The candidate of the Pakistan Peopleís Party, Makhdoom Shahabuddin, was delivered a warrant for his arrest on grounds of a pharmaceutical scandal even as he was filing his nomination papers for the post of prime minister. This curious timing was hardly a coincidence. The current political situation in our neighbouring country is being played out, in the words of Karl Marx, first as tragedy, and then as farce. It has the potential to turn into tragedy again.
Raja Pervez Ashraf, the last-minute and second-best choice for prime minister, has been elected to that office with 211 votes in parliament over 89 for the main opposition party candidate from the Pakistan Muslim League of Nawaz Sharif. Ashraf, born in 1950, inherits a troubled relationship between the three major wings of the Pakistan establishment: the civilian government of which he is a member, the army which is all-powerful, and the judiciary that is engaging in a long and bitter constitutional feud with President Asif Ali Zardari and the civilian government. Many predict another clash in the almost immediate future because the judiciary wants the authorities to reopen a corruption case against Zardari in Switzerland. This is the very issue that had led to the downfall of Ashrafís predecessor, Yousaf Raza Gilani, on the charge of contempt of court. The charges against Zardari relate to the 1990s when his wife, Benazir, was the prime minister. He has always claimed that such charges were politically motivated, pointing out that he had served eight years in prison without ever being convicted.
Gilani was convicted for contempt by the supreme court of Pakistan in April for his refusal to reopen corruption cases against Zardari, and was later disqualified from holding public office. Ashraf is hardly likely to pursue the corruption cases against Zardari, and he will argue, as did Gilani, that under the law the president has immunity from prosecution. It is likely that the next show-down will not be long in coming. Ashraf is himself dogged by allegations of taking bribes and corrupt practices relating to power projects when he was water and power minister in the years from 2008 to 2011. If the judiciary deigns to give the new prime minister enough breathing space, he will probably make a massive effort to improve the electricity situation in Pakistan in order to remove some of the stigma attached to him. If he succeeds, this may give Zardariís PPP a better image in the run-up to the next elections, which are due early next year but may be brought forward to this year ó making Ashrafís tenure both troubled and short.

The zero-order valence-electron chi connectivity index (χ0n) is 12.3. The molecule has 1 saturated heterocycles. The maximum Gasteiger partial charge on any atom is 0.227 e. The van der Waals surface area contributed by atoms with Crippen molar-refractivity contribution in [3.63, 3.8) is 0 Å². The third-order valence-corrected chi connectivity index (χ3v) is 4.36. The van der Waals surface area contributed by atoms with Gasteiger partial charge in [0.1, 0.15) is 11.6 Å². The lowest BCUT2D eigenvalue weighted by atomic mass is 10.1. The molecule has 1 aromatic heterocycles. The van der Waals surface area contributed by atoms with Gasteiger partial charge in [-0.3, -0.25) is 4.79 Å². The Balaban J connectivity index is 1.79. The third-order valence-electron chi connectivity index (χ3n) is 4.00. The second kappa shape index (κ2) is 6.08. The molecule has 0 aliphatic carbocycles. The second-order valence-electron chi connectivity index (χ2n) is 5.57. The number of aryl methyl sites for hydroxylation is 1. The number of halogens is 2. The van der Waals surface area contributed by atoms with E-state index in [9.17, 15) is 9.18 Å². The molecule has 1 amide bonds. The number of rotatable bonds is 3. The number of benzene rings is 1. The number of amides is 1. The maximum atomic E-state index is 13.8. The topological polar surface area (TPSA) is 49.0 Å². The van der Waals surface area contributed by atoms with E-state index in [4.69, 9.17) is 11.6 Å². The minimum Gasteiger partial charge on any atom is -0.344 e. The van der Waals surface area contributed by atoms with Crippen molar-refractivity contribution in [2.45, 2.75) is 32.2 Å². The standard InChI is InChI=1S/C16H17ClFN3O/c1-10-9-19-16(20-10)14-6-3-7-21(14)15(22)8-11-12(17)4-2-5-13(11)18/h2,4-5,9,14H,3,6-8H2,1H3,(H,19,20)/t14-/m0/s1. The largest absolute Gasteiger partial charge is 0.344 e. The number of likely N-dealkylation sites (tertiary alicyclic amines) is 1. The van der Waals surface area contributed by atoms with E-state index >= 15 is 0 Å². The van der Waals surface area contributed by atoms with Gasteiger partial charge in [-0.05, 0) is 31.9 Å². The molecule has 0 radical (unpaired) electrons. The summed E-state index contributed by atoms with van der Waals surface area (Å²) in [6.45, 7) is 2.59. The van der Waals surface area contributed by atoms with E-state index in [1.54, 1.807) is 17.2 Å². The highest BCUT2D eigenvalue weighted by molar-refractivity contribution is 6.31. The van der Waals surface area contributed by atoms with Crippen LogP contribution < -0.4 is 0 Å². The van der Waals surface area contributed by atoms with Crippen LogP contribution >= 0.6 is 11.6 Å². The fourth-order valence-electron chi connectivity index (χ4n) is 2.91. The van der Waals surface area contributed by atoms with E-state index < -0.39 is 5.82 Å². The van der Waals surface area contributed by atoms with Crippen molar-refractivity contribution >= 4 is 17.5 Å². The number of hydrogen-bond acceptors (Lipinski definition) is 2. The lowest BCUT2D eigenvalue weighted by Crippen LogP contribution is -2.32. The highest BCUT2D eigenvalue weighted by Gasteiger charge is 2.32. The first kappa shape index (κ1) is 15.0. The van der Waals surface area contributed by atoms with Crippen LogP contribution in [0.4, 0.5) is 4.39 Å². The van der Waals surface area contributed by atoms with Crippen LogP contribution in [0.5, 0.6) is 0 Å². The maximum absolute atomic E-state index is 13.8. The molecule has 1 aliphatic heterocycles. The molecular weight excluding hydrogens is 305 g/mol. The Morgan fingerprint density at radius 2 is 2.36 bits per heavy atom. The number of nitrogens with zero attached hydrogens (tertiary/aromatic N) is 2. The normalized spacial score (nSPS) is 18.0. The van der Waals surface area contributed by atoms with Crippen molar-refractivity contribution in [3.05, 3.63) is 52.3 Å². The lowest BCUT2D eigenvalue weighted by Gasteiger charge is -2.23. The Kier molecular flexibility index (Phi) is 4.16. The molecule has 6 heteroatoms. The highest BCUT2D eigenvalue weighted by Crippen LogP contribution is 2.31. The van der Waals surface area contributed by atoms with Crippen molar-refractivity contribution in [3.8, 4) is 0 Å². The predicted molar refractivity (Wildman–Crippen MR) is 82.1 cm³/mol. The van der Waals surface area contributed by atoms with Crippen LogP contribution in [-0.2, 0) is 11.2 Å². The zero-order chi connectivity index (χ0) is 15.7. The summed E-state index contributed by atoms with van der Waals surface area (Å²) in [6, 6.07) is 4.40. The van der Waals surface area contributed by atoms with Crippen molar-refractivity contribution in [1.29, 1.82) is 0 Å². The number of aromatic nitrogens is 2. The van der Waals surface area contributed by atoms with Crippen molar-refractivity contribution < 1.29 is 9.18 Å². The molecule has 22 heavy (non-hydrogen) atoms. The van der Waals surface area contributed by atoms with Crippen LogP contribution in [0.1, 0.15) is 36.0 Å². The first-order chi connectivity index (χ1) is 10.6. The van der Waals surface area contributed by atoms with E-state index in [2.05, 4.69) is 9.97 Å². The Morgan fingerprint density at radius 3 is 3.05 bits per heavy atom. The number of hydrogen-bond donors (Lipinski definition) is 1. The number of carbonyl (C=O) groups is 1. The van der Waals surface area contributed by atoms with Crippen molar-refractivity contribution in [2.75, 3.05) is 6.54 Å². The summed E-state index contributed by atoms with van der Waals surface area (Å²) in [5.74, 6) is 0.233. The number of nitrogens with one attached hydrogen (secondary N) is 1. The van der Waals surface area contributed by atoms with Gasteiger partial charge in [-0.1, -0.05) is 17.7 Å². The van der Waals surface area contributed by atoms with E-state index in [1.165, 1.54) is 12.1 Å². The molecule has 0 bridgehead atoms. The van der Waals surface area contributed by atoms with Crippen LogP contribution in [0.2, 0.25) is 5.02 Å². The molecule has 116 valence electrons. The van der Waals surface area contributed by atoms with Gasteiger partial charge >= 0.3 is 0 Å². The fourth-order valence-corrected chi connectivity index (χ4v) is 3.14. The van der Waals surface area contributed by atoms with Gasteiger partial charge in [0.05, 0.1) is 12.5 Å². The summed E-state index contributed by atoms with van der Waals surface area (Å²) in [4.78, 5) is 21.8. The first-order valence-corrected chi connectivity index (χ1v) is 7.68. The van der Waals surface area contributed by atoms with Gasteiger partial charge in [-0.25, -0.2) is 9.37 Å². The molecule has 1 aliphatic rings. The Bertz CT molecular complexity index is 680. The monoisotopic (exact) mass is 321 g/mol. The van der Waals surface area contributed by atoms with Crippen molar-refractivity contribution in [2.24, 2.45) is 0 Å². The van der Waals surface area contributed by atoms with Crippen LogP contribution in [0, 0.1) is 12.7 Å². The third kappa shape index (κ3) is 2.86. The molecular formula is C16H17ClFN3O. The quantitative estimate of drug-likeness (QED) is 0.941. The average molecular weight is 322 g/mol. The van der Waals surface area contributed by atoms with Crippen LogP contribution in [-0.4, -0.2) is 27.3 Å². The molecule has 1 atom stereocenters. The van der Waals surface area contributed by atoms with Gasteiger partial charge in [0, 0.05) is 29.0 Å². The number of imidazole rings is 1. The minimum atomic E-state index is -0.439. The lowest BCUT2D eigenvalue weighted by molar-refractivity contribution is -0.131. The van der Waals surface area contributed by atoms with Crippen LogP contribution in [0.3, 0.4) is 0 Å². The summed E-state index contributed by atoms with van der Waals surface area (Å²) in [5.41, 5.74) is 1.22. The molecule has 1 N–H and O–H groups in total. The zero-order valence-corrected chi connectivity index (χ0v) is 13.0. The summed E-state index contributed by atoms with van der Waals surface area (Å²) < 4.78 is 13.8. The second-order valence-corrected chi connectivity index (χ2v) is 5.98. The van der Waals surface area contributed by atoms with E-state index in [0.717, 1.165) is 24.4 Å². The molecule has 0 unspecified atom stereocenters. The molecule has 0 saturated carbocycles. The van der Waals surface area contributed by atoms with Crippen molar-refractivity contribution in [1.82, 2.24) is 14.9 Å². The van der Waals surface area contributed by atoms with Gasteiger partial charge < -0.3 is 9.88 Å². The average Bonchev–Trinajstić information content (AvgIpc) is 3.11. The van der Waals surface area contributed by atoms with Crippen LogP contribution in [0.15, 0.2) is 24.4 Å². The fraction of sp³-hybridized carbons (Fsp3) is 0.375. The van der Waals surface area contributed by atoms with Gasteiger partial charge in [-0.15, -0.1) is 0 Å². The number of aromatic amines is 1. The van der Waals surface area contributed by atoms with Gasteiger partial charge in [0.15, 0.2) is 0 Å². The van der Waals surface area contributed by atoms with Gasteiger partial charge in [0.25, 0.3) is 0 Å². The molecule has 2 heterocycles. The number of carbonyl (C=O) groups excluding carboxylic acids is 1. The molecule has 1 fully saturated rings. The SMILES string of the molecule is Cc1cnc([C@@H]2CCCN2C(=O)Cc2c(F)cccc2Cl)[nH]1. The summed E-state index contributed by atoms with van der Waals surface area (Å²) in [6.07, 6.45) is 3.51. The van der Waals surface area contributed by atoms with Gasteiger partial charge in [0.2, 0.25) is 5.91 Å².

The judiciary seems intent on bringing down Zardariís government, while the PPPís aim is to serve out as near to its full term of five years as possible. If it achieves that objective, it would be the first time ever that a civilian administration has fulfilled its term of office, and if the perception among the electorate gains ground that Zardariís party has been victimized by the judiciary and the military, the PPP could benefit electorally. Instead of dealing with the grave challenges confronting their country, Pakistanís powerful elite have chosen to contest one anotherís political space. The three-cornered fight between these institutions of Pakistan is taking place against the background of relations with the United States of America being at an all-time low, a fraught economy, severe power and water shortages, and the depredations of armed militants who have enjoyed the protection of both the army and the civilian authorities.